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Another annual enrollment season is over, but don’t miss this window of opportunity to prepare for an even better AE next year.


Congratulations on completing another annual enrollment season!

It’s tempting to put a bow on it and call it a wrap, but to do so would be a waste of an opportunity. Use this set of questions that HR professionals should be asking themselves now to:

  • Gather quality data and evaluate your enrollment process
  • Gain valuable insights on how to make next year’s AE easier
  • Develop a plan to engage employees year-round

1. Was the benefits information easy to understand?

It seems obvious, but to make benefits easier to digest, keep it simple. Only two-thirds of employees said their employer’s communications regarding benefits were easy to understand.

Write shorter sentences and delete intimidating jargon from documentation. When sending out email communication, be sure to include the most important information at the top of the message. Also, point out key deadlines and ensure there’s a direct link so the receiver can take necessary action in as little clicks as possible.

2. Are you leveraging personalization to convey information?

Ensure that the right employees are presented with the right benefits in the right way.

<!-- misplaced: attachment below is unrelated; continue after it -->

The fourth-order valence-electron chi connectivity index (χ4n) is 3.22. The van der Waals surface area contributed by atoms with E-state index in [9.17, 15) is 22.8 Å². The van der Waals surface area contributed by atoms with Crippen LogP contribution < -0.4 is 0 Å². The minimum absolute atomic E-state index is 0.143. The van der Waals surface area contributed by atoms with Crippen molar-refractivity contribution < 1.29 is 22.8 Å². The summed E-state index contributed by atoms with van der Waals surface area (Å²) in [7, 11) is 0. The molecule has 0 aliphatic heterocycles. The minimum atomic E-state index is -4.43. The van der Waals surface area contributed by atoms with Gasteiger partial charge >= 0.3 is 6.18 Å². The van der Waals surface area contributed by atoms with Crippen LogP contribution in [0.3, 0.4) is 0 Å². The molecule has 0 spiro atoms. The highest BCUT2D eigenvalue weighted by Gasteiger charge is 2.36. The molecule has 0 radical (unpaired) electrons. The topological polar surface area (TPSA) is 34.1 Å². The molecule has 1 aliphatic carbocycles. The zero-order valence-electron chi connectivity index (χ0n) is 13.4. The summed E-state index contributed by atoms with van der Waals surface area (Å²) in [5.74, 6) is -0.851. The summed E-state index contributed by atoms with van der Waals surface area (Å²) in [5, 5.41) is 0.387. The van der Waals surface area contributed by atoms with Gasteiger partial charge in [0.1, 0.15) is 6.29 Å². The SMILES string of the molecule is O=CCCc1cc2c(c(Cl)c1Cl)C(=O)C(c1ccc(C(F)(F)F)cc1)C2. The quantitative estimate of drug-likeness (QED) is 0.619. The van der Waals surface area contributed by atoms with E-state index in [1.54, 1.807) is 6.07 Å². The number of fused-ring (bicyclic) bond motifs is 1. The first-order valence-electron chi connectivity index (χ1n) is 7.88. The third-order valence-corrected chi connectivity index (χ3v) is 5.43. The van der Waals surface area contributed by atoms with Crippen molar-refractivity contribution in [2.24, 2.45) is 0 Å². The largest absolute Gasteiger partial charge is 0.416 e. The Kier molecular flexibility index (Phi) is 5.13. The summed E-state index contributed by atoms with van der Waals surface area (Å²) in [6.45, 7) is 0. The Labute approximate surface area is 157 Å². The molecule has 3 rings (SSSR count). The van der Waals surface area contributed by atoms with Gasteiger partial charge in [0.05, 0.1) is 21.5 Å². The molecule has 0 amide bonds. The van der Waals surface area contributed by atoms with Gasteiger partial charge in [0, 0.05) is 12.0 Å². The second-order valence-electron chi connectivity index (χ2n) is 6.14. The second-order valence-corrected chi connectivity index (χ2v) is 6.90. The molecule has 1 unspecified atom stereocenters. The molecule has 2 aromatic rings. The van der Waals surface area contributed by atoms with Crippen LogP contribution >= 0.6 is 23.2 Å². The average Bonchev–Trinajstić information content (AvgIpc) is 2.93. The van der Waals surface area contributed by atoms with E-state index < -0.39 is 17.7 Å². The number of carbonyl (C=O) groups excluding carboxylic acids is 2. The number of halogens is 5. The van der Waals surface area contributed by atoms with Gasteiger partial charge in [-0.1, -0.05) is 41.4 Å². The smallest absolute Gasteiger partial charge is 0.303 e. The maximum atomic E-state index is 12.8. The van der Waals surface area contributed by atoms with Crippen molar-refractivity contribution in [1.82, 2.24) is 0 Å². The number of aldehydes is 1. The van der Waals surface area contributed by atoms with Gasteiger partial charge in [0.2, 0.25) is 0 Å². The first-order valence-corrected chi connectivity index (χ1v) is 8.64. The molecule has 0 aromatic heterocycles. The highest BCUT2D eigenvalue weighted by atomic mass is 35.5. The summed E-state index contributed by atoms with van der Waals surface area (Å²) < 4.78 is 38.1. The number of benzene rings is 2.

Workforces might be split between on-site employees, remote workers, hybrid, or a combination of these. Meet employees where they are to communicate effectively. There is no single perfect way to engage everyone. Many employees prefer their personal email address over their company one, while others may want a text message reminder and a link to download an app to enroll.

Analyze preferences and moving forward, focus on communicating via their preferred channels. There is a better chance they will get, and subsequently act on, the message.

Personalization is an empathetic practice, eliminating the irrelevant. Benefits communication that is tailored to what matters most for employees reduces employee confusion and frustration. Using a rules-based benefits administration platform, configuring these types of messages can happen automatically.